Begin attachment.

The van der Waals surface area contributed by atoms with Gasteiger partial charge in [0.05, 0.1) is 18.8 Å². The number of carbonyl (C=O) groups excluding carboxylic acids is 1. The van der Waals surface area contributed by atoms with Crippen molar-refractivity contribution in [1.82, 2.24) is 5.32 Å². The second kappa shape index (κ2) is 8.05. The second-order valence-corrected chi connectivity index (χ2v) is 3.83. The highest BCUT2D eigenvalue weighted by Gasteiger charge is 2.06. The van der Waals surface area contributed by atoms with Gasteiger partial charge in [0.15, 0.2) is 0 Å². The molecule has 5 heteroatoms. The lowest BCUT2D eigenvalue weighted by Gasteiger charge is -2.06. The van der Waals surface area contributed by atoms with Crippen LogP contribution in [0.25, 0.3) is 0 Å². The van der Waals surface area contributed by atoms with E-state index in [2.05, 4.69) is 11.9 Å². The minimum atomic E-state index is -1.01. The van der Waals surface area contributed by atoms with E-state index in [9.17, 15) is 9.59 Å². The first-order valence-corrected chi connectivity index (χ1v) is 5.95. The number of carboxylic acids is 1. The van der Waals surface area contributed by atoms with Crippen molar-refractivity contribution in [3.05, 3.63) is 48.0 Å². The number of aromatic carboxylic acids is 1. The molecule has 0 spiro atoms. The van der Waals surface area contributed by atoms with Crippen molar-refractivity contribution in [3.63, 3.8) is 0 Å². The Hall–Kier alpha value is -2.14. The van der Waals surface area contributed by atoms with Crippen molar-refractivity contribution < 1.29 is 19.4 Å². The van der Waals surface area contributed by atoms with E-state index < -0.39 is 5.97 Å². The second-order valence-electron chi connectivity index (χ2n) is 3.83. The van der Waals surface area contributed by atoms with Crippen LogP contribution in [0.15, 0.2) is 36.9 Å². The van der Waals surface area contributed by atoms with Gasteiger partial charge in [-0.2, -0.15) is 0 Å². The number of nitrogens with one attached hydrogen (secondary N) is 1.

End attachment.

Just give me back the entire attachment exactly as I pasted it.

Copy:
The van der Waals surface area contributed by atoms with Gasteiger partial charge in [0.05, 0.1) is 18.8 Å². The number of carbonyl (C=O) groups excluding carboxylic acids is 1. The van der Waals surface area contributed by atoms with Crippen molar-refractivity contribution in [1.82, 2.24) is 5.32 Å². The second kappa shape index (κ2) is 8.05. The second-order valence-corrected chi connectivity index (χ2v) is 3.83. The highest BCUT2D eigenvalue weighted by Gasteiger charge is 2.06. The van der Waals surface area contributed by atoms with Gasteiger partial charge in [0.15, 0.2) is 0 Å². The molecule has 5 heteroatoms. The lowest BCUT2D eigenvalue weighted by Gasteiger charge is -2.06. The van der Waals surface area contributed by atoms with Crippen LogP contribution in [0.25, 0.3) is 0 Å². The van der Waals surface area contributed by atoms with E-state index in [2.05, 4.69) is 11.9 Å². The minimum atomic E-state index is -1.01. The van der Waals surface area contributed by atoms with E-state index in [9.17, 15) is 9.59 Å². The first-order valence-corrected chi connectivity index (χ1v) is 5.95. The number of carboxylic acids is 1. The van der Waals surface area contributed by atoms with Crippen molar-refractivity contribution in [3.05, 3.63) is 48.0 Å². The number of aromatic carboxylic acids is 1. The molecule has 0 spiro atoms. The van der Waals surface area contributed by atoms with Crippen molar-refractivity contribution in [3.63, 3.8) is 0 Å². The Hall–Kier alpha value is -2.14. The van der Waals surface area contributed by atoms with Crippen molar-refractivity contribution < 1.29 is 19.4 Å². The van der Waals surface area contributed by atoms with E-state index < -0.39 is 5.97 Å². The second-order valence-electron chi connectivity index (χ2n) is 3.83. The van der Waals surface area contributed by atoms with Crippen LogP contribution in [0.15, 0.2) is 36.9 Å². The van der Waals surface area contributed by atoms with Gasteiger partial charge in [-0.2, -0.15) is 0 Å². The number of nitrogens with one attached hydrogen (secondary N) is 1.